It is without a doubt that the creation of Teflaro®, followed closely by the FDA approval for pediatric patients last year May, was an enormous milestone for Allergan as a company and for our pharmaceutical industry as a whole. However, I believe that the recent announcement of the 550% price upsurge has truly crossed our ethical boundaries even if such a choice was FDA-approved. Referring back to one of your comments made during our conference this morning, you stated that we must not overlook the uniqueness of Teflaro® in its lightly-saturated market. Even though I well agree with you that Teflaro® currently stands out as one of the scarce drug prescriptions that can cure hypersensitive skin bacteria, it is still abusive for Allergan to adopt such an …show more content…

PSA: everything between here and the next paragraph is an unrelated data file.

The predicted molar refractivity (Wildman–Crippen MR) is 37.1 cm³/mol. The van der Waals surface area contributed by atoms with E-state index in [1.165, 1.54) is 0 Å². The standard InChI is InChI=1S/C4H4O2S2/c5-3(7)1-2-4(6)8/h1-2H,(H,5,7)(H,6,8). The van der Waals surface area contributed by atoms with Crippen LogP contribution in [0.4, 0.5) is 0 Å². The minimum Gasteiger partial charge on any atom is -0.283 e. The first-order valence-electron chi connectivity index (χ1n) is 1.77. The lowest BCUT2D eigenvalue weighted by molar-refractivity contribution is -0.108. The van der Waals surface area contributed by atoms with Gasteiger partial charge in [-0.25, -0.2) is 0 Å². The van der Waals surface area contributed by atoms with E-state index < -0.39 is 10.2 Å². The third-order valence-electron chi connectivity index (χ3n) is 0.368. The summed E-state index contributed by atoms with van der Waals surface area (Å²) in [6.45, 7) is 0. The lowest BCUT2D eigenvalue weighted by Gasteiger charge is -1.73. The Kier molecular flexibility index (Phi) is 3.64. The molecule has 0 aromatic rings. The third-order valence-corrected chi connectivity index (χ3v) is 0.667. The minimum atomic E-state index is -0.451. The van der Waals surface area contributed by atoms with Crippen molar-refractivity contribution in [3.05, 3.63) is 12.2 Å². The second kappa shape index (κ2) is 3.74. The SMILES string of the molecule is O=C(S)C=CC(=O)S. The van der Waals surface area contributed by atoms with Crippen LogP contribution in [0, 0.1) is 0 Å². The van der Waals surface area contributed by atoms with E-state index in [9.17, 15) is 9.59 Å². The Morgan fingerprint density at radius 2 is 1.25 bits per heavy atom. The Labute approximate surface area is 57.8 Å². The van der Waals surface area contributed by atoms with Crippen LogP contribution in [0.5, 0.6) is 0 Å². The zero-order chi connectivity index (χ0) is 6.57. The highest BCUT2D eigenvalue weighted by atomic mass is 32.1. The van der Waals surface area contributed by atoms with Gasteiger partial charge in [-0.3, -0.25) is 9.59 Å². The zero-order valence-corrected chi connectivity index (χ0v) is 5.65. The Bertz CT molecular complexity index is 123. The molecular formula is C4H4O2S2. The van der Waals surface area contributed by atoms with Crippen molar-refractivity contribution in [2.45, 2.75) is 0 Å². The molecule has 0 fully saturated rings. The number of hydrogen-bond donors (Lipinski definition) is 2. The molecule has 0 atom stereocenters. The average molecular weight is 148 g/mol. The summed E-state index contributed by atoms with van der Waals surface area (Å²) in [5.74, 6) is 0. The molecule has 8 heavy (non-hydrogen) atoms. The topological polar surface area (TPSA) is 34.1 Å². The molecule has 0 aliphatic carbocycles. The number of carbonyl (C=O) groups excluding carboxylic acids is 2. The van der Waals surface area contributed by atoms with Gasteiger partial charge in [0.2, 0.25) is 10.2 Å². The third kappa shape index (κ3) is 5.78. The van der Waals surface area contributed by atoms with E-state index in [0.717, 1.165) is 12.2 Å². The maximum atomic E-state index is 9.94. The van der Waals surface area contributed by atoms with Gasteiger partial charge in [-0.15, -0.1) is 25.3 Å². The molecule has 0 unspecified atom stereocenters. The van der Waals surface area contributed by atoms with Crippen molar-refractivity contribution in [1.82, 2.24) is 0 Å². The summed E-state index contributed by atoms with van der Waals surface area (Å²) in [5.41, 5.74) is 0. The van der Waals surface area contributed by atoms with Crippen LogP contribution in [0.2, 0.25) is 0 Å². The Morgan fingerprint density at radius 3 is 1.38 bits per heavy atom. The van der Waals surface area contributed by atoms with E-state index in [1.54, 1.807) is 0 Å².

It is this scheme that formulated the cruel hidden assumption in our industry: if a disease-curing prescription has been introduced to the public, only the wealthier population has priority access due to the astronomical prices. In turn, the low-income patients in impoverished demographics then become our front-line stakeholders who cannot afford this life-saving medicine. Couldn’t we, instead, offer a reasonable and consistent Teflaro® price by cutting back on redundant marketing costs? Couldn't we spare the cost for pediatric patients in developing countries by only cutting 12% of our profit margin? Couldn't we consider lowering the price for poorer tropical countries with higher morbidity rates, such as Nigeria and Gran Chaco, in order to bridge this gap? In my opinion, Allergan as a multibillion-dollar company, should have the most elementary moral obligation to sacrifice a slim of our profit and push towards higher levels of accessibility of Teflaro® to a wider outreach of